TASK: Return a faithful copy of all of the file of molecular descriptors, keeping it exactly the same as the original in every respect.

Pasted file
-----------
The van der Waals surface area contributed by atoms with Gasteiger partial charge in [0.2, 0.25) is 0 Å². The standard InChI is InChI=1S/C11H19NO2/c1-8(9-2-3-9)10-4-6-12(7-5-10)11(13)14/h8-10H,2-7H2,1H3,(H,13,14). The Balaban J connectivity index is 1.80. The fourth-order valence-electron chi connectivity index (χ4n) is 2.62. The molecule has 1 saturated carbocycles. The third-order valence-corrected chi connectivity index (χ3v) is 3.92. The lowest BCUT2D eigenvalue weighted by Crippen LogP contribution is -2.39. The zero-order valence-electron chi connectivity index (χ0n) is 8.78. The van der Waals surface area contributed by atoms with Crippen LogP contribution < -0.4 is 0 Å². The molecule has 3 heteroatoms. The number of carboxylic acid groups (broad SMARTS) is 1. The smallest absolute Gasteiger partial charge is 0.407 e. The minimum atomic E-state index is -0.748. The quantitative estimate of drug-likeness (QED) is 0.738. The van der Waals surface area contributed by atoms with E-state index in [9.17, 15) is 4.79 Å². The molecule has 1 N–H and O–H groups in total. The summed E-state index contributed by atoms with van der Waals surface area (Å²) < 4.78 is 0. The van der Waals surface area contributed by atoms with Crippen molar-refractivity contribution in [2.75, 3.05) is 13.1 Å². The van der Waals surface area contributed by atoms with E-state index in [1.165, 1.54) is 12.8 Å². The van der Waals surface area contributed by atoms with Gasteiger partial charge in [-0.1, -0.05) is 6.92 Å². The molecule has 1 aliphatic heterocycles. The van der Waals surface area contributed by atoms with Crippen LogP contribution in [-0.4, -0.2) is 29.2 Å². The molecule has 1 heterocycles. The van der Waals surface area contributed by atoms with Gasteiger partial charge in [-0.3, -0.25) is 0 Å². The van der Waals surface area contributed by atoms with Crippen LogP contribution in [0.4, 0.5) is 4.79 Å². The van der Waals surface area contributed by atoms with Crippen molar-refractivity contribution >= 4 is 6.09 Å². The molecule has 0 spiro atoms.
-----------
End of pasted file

The van der Waals surface area contributed by atoms with Gasteiger partial charge in [0.2, 0.25) is 0 Å². The standard InChI is InChI=1S/C11H19NO2/c1-8(9-2-3-9)10-4-6-12(7-5-10)11(13)14/h8-10H,2-7H2,1H3,(H,13,14). The Balaban J connectivity index is 1.80. The fourth-order valence-electron chi connectivity index (χ4n) is 2.62. The molecule has 1 saturated carbocycles. The third-order valence-corrected chi connectivity index (χ3v) is 3.92. The lowest BCUT2D eigenvalue weighted by Crippen LogP contribution is -2.39. The zero-order valence-electron chi connectivity index (χ0n) is 8.78. The van der Waals surface area contributed by atoms with Crippen LogP contribution < -0.4 is 0 Å². The molecule has 3 heteroatoms. The number of carboxylic acid groups (broad SMARTS) is 1. The smallest absolute Gasteiger partial charge is 0.407 e. The minimum atomic E-state index is -0.748. The quantitative estimate of drug-likeness (QED) is 0.738. The van der Waals surface area contributed by atoms with E-state index in [9.17, 15) is 4.79 Å². The molecule has 1 N–H and O–H groups in total. The summed E-state index contributed by atoms with van der Waals surface area (Å²) < 4.78 is 0. The van der Waals surface area contributed by atoms with Crippen molar-refractivity contribution in [2.75, 3.05) is 13.1 Å². The van der Waals surface area contributed by atoms with E-state index in [1.165, 1.54) is 12.8 Å². The van der Waals surface area contributed by atoms with Gasteiger partial charge in [-0.1, -0.05) is 6.92 Å². The molecule has 1 aliphatic heterocycles. The van der Waals surface area contributed by atoms with Crippen LogP contribution in [-0.4, -0.2) is 29.2 Å². The molecule has 1 heterocycles. The van der Waals surface area contributed by atoms with Gasteiger partial charge in [-0.3, -0.25) is 0 Å². The van der Waals surface area contributed by atoms with Crippen LogP contribution in [0.4, 0.5) is 4.79 Å². The van der Waals surface area contributed by atoms with Crippen molar-refractivity contribution >= 4 is 6.09 Å². The molecule has 0 spiro atoms.